On The Real-Fake

Posted by | Paris Jomadiao | Posted on | October 19, 2017

This week’s Conversations at the Edge program features The Real-Fake curated by Claudia Hart, Rachel Clarke, and Pat Reynolds. This screening brings together 23 artists working with 3D simulation tools to produce a new aesthetic and ethic of the fake.

AES+F, still from The Feast of Trimalchio, 2010. Image courtesy of the artists.

To accompany the program, we are excerpting media artist, curator, and theorist Patrick Lichty’s interview with Claudia Hart on Furtherfield, in which the two discuss what “real-fakeness” is, how it arrived as an art notion, and how it has informed the two versions of The Real-Fake exhibitions in 2011 and 2016.


Really Fake, or Faking Reality? Simulacra, Fake Art, and Breaking the Frame:
A Conversation between Patrick Lichty and Claudia Hart.

Patrick Lichty: What, in your mind does the show represent as an expression of contemporary culture?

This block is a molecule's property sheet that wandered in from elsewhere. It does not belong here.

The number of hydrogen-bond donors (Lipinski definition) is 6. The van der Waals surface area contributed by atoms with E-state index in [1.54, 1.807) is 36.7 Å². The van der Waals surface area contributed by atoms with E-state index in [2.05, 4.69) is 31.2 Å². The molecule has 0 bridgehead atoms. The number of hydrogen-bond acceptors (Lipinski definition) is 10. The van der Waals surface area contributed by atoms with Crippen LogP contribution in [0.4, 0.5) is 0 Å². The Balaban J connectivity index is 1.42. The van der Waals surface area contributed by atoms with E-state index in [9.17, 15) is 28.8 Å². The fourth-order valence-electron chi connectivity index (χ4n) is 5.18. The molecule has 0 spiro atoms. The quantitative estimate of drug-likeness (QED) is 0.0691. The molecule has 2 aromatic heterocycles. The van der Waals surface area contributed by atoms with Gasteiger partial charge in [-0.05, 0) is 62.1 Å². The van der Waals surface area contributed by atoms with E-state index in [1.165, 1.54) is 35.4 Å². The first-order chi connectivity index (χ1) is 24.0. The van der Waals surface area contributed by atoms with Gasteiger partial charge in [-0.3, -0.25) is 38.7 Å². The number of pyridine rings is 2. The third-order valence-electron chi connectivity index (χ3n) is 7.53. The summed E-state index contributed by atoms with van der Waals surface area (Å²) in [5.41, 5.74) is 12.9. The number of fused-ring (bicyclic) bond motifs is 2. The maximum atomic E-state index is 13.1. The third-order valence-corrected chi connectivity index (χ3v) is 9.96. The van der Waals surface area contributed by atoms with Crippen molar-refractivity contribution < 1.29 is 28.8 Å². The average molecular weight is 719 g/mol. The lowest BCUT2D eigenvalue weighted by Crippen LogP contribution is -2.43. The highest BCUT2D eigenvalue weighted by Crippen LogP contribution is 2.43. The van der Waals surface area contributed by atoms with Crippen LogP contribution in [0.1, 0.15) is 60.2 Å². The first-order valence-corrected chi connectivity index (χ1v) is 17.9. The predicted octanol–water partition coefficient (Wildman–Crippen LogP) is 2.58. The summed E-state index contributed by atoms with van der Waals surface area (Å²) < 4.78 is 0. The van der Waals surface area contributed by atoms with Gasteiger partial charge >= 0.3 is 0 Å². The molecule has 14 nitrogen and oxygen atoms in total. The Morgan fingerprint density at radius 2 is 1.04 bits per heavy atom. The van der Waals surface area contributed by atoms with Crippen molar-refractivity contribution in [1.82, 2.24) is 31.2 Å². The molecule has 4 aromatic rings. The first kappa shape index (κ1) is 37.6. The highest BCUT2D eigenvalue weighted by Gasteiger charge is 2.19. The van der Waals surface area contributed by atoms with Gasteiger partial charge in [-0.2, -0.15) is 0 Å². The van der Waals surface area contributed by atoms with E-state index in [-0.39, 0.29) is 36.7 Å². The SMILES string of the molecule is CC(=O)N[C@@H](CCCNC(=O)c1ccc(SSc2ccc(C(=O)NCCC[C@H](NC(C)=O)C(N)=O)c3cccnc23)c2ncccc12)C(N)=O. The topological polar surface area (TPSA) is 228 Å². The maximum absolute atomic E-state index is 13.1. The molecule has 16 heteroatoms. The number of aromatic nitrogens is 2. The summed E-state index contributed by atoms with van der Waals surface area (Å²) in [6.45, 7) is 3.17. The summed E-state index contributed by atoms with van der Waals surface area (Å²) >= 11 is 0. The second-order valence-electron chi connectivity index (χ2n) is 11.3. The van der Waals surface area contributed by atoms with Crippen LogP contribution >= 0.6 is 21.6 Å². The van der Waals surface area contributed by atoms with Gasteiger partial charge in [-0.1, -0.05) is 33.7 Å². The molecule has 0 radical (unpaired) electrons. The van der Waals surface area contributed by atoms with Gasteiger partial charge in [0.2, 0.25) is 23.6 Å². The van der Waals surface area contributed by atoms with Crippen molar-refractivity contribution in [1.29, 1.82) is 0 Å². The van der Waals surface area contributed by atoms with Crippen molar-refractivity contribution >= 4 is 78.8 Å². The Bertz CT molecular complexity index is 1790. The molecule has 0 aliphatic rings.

Claudia Hart: The Real-Fake remake opened on November 19, slightly after the election. I was actually in the air when Trump won, landing in Bucharest, several hours later.  The culture there is still overshadowed by the history of the totalitarian regime of Nicolae Ceaușescu. The contemporary art museum actually sits in a corner of his Palace of the People, which was built in the style of WWII Italo-fascist Neoclassicism. The whole experience was ominous and frightening in relation to the autocratic, punitive Trump. I began obsessively tracking “fake news”, both because of its relationship to the kind of propaganda used by the Trump/Bannon team to hijack the presidency, but also because of the hacking of the democratic party and collusion of the Republicans with the government of Vladimir Putin.